Clever Apple English



British culture ① 'Afternoon tea'

Hello! I'm Clever AppleLet's study about 'Afternoon tea' today!




 ・This article is about one of the representative British cultures, 'Afternoon tea'.

・The content is for people who are interested in afternoon tea.

 1. A set order to eating

When you experience a traditional afternoon tea, you will probably see a 3-tiered stand like the above picture.
The photo is taken at Park Hyatt Tokyo last year.
You can eat whatever you want, but in fact, there is an order to eat.
In most cases, sandwiches are at the bottom, scones are at the middle, and dessert are on top and the order to eat is from the bottom.

 2. Knives are not used for eating scones?

One of the typical sweets of afternoon tea is 'scones'.


I love hot scone with sweet jam and rich clotted cream.

I used to eat scones with a knife, but it is actually considered to be discourteous!


This is because the 'scone' comes from 'The Stone of Scone', and it is not good to use a knife for such a holy stone (Fujieda, 2013).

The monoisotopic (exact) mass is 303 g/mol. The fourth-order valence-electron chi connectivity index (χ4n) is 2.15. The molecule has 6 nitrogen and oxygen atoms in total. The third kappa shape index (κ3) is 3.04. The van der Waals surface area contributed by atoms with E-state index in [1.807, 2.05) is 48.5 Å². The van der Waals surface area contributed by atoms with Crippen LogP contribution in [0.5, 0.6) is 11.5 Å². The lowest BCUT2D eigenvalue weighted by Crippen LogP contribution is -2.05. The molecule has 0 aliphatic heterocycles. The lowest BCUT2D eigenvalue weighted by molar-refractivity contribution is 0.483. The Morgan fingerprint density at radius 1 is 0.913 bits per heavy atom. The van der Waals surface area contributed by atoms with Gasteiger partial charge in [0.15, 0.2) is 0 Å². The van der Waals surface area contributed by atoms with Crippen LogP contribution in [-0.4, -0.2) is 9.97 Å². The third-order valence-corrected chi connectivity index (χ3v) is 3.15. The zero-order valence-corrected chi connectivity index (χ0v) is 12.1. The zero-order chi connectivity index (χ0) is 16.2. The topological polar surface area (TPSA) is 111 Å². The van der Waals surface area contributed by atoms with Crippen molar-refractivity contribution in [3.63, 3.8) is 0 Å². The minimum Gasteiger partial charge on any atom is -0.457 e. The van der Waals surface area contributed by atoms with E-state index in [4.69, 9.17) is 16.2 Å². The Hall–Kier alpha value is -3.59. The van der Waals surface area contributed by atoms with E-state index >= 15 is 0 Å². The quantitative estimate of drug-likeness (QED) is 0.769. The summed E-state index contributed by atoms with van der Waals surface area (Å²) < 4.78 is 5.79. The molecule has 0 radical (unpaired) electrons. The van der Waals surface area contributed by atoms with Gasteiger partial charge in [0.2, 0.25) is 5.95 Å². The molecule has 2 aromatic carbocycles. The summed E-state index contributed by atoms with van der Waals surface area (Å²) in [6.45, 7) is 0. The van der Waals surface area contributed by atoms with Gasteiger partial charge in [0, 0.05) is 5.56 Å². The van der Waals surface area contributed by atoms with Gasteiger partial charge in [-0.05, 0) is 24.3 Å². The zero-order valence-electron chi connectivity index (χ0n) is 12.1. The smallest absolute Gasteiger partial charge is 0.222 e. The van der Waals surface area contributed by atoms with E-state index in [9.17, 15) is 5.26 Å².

You might look like an afternoon tea-goer when people see you eat scones with your hands!



 3. What food is the status symbol of ladies?

Ok, here is the question!
What kind of sandwiches that represent great hospitality?
①Ham     ②Cucumber     ③Egg
The answer is ............
In Victorian times, the culture of afternoon tea originated and aristocrats grew cucumbers at the greenhouses. The cucumbers from the greenhouses were their status symbols and serving fresh cucumbers as sandwiches was the greatest hospitality (Fujieda, 2013).
Also, the thinner the sandwich bread, the better. This is because thin bread means that they have a good cook who can slice thin bread (Fujieda, 2013).
I personally prefer egg sandwiches to simple cucumber sandwiches haha.

 4. My recommendations of books about tea.

In this article, I explained some trivia about afternoon tea from a book written by Fujieda (2013).
They are other 2 recommendations about tea book.
Rose, S. (2011). For All Tea in China: How England Stole the World's Favorite Drink and Changed HistoryPenguin Books.
Saberi, H. (2010). Tea: A Global History. Reaktion Books.

 5. Summary

 ・This article discusses a British culture: 'Afternoon tea'.
 ・Please let me know some interesting books about tea!
 Reference list

     Fujieda, R. (2013). If you are invited to the tea party of Queen Elizabeth?. Seiryu Publishing Co., Ltd.
     Rose, S. (2011). For All Tea in China: How England Stole the World's Favorite Drink and Changed HistoryPenguin Books.
     Saberi, H. (2010). Tea: A Global History. Reaktion Books.
Have a good tea break:)